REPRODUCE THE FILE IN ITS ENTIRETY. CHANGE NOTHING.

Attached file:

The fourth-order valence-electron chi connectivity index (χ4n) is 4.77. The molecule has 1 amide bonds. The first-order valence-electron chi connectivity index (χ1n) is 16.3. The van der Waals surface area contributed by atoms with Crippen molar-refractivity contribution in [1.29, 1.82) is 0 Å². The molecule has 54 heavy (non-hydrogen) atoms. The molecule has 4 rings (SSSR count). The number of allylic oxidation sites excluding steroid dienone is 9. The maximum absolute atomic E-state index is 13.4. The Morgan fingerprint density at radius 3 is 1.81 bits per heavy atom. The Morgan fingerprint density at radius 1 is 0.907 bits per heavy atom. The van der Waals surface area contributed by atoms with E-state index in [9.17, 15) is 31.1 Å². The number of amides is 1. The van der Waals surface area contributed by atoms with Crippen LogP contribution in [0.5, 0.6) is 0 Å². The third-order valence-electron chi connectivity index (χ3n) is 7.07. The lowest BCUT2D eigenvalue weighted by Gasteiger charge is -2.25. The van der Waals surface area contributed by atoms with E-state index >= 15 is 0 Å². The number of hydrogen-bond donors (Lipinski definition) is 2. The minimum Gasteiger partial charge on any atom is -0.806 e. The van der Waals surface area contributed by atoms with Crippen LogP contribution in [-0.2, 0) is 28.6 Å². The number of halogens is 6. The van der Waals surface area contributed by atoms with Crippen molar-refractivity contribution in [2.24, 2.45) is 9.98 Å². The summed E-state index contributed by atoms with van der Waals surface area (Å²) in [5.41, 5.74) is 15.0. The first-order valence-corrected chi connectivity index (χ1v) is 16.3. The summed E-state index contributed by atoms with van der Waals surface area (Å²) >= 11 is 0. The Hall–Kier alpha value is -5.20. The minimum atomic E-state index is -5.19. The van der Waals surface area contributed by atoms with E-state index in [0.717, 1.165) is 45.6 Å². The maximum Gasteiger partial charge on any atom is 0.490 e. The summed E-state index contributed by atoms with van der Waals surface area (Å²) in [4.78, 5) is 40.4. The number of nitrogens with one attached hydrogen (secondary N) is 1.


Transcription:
The fourth-order valence-electron chi connectivity index (χ4n) is 4.77. The molecule has 1 amide bonds. The first-order valence-electron chi connectivity index (χ1n) is 16.3. The van der Waals surface area contributed by atoms with Crippen molar-refractivity contribution in [1.29, 1.82) is 0 Å². The molecule has 54 heavy (non-hydrogen) atoms. The molecule has 4 rings (SSSR count). The number of allylic oxidation sites excluding steroid dienone is 9. The maximum absolute atomic E-state index is 13.4. The Morgan fingerprint density at radius 3 is 1.81 bits per heavy atom. The Morgan fingerprint density at radius 1 is 0.907 bits per heavy atom. The van der Waals surface area contributed by atoms with E-state index in [9.17, 15) is 31.1 Å². The number of amides is 1. The van der Waals surface area contributed by atoms with Crippen LogP contribution in [0.5, 0.6) is 0 Å². The third-order valence-electron chi connectivity index (χ3n) is 7.07. The lowest BCUT2D eigenvalue weighted by Gasteiger charge is -2.25. The van der Waals surface area contributed by atoms with E-state index >= 15 is 0 Å². The number of hydrogen-bond donors (Lipinski definition) is 2. The minimum Gasteiger partial charge on any atom is -0.806 e. The van der Waals surface area contributed by atoms with Crippen LogP contribution in [-0.2, 0) is 28.6 Å². The number of halogens is 6. The van der Waals surface area contributed by atoms with Crippen molar-refractivity contribution in [2.24, 2.45) is 9.98 Å². The summed E-state index contributed by atoms with van der Waals surface area (Å²) in [5.41, 5.74) is 15.0. The first-order valence-corrected chi connectivity index (χ1v) is 16.3. The summed E-state index contributed by atoms with van der Waals surface area (Å²) >= 11 is 0. The Hall–Kier alpha value is -5.20. The minimum atomic E-state index is -5.19. The van der Waals surface area contributed by atoms with E-state index in [0.717, 1.165) is 45.6 Å². The maximum Gasteiger partial charge on any atom is 0.490 e. The summed E-state index contributed by atoms with van der Waals surface area (Å²) in [4.78, 5) is 40.4. The number of nitrogens with one attached hydrogen (secondary N) is 1.